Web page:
After appearing to come to an agreement last week over the necessity of staff psychiatrists testifying in involuntary commitment hearings, it seems that AltaPointe Health Systems and Mobile County Probate Judge Don Davis have once again reached an impasse.

At issue is Davis’ requirement that doctors testify in hearings to determine if more treatment is necessary for a person involuntarily petitioned for observation at AltaPointe’s EastPointe Hospital in Daphne. AltaPointe CEO Tuerk Schlesinger said the requirement takes doctors away from their patients for too long and asked to allow master’s-level clinicians to attend the hearings instead.

Mobile County Probate Judge Don Davis.

Mobile County Probate Judge Don Davis.

Davis has imposed the requirement on AltaPointe doctors for almost three years, citing inconsistencies in the hospital’s medical record keeping.

Late last week it appeared the health group and the court had reached an agreement but now, it appears both sides disagree with the terms.

“Attorneys representing AltaPointe and the court are meeting privately to try to work out an agreement on merit hearing procedures,” AHS spokeswoman Carol Mann wrote in an email Monday.

Under the proposal, AltaPointe doctors would not be required to testify in every merit hearing, but would be called upon if needed. Davis also ruled that lawyers would be allowed to interview doctors at the Daphne hospital, if needed.

One sticking point of the agreement regards who will be allowed to testify in the doctors’ absence.

In a statement Thursday, Mann wrote that Davis would allow master’s-level clinicians to testify, which is what AHS had asked for initially. But Probate Court General Counsel J. Michael Druhan said a Ph.D. level psychologist would be required to testify under the new guidelines. Druhan added that doctors have agreed to send letters to court during the hearing process. He said an attorney could still call a doctor to testify.

Partners in the Midtown law firm of Tobias, McCormick and Comer represented six patients at merit hearings last week.
Desi Tobias said he’s in favor of Davis’ ruling and is disappointed that it appears to have hit a snag.

“The agreement was reasonable and professional,” he said.

Bryan Comer, who has a client in court this week, said he’s glad attorneys can call a doctor to testify, if needed. In the case before the court this week, Comer said he has subpoenaed the attending physician because of inconsistencies between medical records and the doctor’s opinion.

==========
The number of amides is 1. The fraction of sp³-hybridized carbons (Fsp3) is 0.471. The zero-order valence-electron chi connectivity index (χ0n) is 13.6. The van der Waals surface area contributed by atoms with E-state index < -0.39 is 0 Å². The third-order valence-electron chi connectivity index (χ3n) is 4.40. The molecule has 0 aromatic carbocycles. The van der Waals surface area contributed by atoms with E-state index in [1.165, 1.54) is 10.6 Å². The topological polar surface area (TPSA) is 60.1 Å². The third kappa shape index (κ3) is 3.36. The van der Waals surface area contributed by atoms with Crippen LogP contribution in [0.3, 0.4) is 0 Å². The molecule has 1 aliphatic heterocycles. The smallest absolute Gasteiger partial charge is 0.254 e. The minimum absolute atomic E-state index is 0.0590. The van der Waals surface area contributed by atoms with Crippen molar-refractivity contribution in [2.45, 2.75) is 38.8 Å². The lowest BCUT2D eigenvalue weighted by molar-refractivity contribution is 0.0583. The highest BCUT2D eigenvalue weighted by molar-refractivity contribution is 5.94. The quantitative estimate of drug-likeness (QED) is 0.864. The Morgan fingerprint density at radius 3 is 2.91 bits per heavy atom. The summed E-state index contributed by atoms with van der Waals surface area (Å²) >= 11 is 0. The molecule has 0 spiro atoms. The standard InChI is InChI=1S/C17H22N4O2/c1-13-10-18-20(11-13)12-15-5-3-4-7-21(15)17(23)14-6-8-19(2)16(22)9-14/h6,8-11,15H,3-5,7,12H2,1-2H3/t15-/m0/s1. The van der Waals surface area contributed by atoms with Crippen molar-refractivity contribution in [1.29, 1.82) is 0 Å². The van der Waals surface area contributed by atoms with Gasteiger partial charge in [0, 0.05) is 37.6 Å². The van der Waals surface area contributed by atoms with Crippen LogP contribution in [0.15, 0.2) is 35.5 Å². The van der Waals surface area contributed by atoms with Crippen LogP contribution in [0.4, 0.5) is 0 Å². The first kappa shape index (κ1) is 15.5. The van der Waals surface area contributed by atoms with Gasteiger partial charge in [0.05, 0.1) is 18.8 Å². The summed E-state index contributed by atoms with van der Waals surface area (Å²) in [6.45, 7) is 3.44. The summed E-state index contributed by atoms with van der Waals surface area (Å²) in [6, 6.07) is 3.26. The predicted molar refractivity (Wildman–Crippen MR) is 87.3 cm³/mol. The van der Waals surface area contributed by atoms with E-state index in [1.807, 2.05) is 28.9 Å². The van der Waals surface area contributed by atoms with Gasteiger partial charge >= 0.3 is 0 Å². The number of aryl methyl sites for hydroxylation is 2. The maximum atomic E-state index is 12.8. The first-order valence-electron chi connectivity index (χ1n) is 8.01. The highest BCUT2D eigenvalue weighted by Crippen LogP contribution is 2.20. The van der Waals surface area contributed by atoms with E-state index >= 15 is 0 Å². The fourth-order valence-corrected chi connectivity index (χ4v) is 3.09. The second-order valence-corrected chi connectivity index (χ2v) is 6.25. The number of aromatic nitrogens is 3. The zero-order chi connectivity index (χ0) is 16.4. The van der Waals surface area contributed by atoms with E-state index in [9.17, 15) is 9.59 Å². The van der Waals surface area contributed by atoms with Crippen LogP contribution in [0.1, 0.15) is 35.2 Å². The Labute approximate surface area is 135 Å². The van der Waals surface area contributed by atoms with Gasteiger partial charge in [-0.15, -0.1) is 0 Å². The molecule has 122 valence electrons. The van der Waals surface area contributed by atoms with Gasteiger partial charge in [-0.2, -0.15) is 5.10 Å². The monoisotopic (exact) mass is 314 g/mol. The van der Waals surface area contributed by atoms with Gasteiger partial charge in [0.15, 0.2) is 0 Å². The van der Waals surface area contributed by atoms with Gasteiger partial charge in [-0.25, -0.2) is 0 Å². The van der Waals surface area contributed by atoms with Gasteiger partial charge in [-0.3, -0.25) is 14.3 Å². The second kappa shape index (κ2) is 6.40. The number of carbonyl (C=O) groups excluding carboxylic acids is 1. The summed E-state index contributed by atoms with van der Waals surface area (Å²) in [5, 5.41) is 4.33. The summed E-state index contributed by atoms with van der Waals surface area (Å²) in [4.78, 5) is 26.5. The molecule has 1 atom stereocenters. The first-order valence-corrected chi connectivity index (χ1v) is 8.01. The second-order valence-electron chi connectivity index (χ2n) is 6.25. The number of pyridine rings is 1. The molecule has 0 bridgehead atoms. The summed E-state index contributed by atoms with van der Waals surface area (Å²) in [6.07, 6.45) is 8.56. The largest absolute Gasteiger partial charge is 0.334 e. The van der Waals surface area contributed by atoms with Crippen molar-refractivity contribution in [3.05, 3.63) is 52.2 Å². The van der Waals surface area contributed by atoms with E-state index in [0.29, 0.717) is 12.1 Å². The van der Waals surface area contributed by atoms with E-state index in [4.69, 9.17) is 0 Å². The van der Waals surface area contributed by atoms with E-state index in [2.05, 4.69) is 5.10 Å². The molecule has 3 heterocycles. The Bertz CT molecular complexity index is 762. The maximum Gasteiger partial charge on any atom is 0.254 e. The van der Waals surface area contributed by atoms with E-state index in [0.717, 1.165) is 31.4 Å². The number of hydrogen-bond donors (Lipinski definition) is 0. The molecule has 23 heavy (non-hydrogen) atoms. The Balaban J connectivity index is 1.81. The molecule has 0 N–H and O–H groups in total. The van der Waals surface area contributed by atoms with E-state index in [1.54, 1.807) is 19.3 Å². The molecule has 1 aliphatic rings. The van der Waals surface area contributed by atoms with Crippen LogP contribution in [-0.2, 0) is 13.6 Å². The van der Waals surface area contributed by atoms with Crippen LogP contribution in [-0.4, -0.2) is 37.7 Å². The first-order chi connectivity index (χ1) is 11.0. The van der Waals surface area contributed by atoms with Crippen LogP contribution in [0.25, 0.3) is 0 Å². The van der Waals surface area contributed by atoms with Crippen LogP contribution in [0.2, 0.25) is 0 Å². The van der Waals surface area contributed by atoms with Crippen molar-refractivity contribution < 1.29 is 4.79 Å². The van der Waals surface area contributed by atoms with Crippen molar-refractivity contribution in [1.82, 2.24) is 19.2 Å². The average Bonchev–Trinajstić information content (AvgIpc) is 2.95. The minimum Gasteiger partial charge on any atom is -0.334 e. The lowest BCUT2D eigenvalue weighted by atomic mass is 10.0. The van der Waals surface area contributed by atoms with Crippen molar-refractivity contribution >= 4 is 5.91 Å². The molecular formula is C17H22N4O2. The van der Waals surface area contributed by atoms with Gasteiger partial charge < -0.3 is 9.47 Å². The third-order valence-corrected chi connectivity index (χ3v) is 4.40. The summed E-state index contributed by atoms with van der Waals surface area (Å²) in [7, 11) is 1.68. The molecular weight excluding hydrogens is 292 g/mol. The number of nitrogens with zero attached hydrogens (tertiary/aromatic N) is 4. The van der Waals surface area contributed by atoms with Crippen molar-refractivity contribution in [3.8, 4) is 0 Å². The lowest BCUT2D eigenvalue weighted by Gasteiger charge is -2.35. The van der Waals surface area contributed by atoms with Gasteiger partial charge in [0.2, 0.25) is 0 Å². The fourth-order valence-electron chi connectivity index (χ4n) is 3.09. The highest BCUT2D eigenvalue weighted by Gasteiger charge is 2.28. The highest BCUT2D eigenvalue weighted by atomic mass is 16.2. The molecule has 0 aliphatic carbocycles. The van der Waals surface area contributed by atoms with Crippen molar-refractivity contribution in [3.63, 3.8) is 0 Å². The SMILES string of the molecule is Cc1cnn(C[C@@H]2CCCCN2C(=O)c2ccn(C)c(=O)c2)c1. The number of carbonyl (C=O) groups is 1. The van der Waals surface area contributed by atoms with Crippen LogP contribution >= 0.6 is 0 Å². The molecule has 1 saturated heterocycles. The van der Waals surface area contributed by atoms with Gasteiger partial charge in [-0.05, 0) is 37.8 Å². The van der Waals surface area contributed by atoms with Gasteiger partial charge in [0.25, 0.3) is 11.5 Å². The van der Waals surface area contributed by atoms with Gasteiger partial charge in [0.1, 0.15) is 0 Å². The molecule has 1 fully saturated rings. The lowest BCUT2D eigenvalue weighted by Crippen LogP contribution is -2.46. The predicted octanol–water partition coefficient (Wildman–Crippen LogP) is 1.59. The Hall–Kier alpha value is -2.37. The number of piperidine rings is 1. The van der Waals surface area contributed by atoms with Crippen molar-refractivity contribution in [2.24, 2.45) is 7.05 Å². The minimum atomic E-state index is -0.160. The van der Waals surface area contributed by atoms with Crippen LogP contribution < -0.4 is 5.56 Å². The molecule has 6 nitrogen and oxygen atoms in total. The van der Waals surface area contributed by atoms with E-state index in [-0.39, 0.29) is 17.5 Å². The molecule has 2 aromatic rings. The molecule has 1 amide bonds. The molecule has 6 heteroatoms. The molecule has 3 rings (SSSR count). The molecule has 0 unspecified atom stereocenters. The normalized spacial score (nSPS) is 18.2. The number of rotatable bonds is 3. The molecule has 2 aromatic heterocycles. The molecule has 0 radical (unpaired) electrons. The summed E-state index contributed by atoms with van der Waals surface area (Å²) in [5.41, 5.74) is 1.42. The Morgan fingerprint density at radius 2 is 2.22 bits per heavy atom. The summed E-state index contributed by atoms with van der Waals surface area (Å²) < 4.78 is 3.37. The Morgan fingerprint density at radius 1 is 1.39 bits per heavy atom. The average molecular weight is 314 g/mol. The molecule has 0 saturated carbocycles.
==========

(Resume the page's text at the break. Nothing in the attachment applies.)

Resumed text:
“It’s part of the vetting process to bring the doctor in (to testify),” Comer said. “Medical records can be inconsistent and you want the psychiatrist there to clear up that inconsistency.”

Comer said in five of the six cases he witnessed last week, the testimony of a clinician working off records and a doctor’s recommendation would have sufficed.

“The point of the deal is it’s on a case-by-case basis,” he said.

In a previous story, AltaPointe doctors argued about the amount of time the court took out of their schedules. They also complained about the treatment they received from attorneys and judges in court.

Comer refuted those claims. He said doctors are cross-examined, but the proceedings are always “polite and professional.” Also, he said most hearings take about 10 minutes.

In a transcript taken from last week’s merit hearings, Davis asked AltaPointe to apologize for what he called a “media blitz” in recent weeks.

“I am calling publicly for an apology from AltaPointe’s board of directors to the respondents, their families, the lawyers involved in this case and the Mobile community for what has occurred,” he said. “Everyone needs to remember, AltaPointe is not a private corporation. This conduct that occurred is not acceptable in my view of any entity private, or public, but it’s even more reprehensible in my view because AltaPointe is owned by the citizens of Mobile and Washington counties.”